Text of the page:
When Should we Protect Ourselves From The Sun?

While preparing for the day, most of us check the weather forecast, which oftentimes includes the maximum UV index level, giving an indication of potential sun damage. A group of scholars in Australia and New Zealand have come to a consensus that should the UV index exceed 3, it is advised to apply sunscreen to the face, head and neck, as well as all other body parts that are not covered by clothing regardless of the activities planned for the day.

When to apply sunscreen: UV exposure index.

How to Incorporate Sunscreen in Your Daily Life?

The reality is that even if we are aware of all the hazards exposure to the sun poses and think we’ve done everything to protect ourselves – most likely it is not the case.

The rule of thumb for a single time application is 2 mg per cm of skin, based on the FDA, which means you should apply 1/4 to 1/2 teaspoons of sunscreen on your face. That amount is, however, debated and most recommendations just go down to applying as much as you can and feel comfortable with. A safer bet is, however, to apply two thinner layers (letting the first one dry before applying the second). After two hours of sun exposure the layer of sunscreen also ideally needs to be reapplied.

WHO recommends that chemical sunscreen should be applied at least 20 minutes before sun exposure and reapplied after 2 two hours. Mineral sunscreen becomes effective immediately after application because it does not have to penetrate the skin to work. Studies have shown that people typically apply insufficient amounts of sunscreen, which negatively affects the protection factor. Scholars have also concluded when given all the information (learning about the correct application), people tend to apply more sufficient amounts and are better protected as a result.

In our daily lives, most of our body is covered, leaving the face the most exposed. To integrate sun protection in our daily routine there are several options. One of them is to start with the usual moisturizer, let it absorb, and then apply sunscreen. Another is to use a day cream with SPF that is tinted and mattifying so that it replaces the need for make-up. The third, but least recommended option consists in firstly applying sunscreen, then waiting several minutes for the sunscreen to set it and lastly to apply makeup in a way that would not disrupt the protective layer of the sunscreen: with patting motions, not rubbing.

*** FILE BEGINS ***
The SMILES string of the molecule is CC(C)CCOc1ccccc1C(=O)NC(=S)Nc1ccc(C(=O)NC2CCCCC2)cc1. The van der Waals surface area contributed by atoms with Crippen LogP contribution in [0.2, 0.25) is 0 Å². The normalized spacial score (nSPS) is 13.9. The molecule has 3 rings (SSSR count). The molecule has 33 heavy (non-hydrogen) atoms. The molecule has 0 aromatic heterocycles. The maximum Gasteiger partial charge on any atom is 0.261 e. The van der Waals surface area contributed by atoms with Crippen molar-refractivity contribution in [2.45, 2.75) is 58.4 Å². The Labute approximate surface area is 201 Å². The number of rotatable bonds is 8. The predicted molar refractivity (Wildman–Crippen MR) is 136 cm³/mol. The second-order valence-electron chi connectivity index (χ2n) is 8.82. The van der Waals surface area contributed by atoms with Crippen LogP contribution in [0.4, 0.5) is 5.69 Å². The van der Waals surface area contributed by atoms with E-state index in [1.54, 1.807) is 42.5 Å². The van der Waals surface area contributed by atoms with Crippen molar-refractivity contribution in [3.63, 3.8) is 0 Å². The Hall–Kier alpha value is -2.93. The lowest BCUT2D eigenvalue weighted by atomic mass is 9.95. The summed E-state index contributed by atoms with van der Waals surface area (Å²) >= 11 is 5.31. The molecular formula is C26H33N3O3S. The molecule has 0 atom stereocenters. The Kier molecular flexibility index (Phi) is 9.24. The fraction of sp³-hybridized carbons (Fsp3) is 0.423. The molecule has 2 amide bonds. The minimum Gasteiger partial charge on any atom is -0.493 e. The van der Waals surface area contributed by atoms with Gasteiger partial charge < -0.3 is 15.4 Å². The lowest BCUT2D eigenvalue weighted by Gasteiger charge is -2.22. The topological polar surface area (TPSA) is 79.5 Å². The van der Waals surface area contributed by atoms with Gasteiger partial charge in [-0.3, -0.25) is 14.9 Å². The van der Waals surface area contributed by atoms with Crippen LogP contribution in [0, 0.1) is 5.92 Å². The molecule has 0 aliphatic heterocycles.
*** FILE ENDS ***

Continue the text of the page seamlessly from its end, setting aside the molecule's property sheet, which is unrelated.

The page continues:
Great for daily sun protection: Suntribe Day Cream with SPF 20.

Want to continue reading? 

References

[1] World Health Organization Ultraviolet Radiation: https://www.who.int/uv/uv_and_health/en/

[2] NHS Sun safety for children: https://www.nhs.uk/conditions/pregnancy-and-baby/safety-in-the-sun/

[3] Skin Cancer Foundation Sunscreens Explained: https://www.skincancer.org/prevention/sun-protection/sunscreen/sunscreens-explained

[4] Racial disparities in melanoma survival: https://www.jaad.org/article/S0190-9622(16)30380-2/abstract

[5] Skin Cancer Foundation Dark Skin Tones and Skin Cancer: https://www.skincancer.org/prevention/skin-cancer-and-skin-of-color

[6] When to apply sunscreen: a consensus statement for Australia and New Zealand: https://onlinelibrary.wiley.com/doi/full/10.1111/1753-6405.12873#azph12873-bib-0015

[7] Skin Cancer Foundation Sun Hazards in your car: https://www.skincancer.org/prevention/are-you-at-risk/sun-hazards-in-your-car

[8] How much sunscreen should you put on your face: https://thebeautybrains.com/2014/07/how-much-sunscreen-should-you-put-on-your-face/

[9] Relationship between sun-protection factor and application thickness in high-performance sunscreen. Double application of sunscreen is recommended: https://www.ncbi.nlm.nih.gov/pubmed/23050556

[10] Application of sunscreen − theory and reality: https://onlinelibrary.wiley.com/doi/full/10.1111/phpp.12099

[11] Factors Contributing to the Facial Aging of Identical Twins: https://journals.lww.com/plasreconsurg/Fulltext/2009/04000/Factors_Contributing_to_the_Facial_Aging_of.19.aspx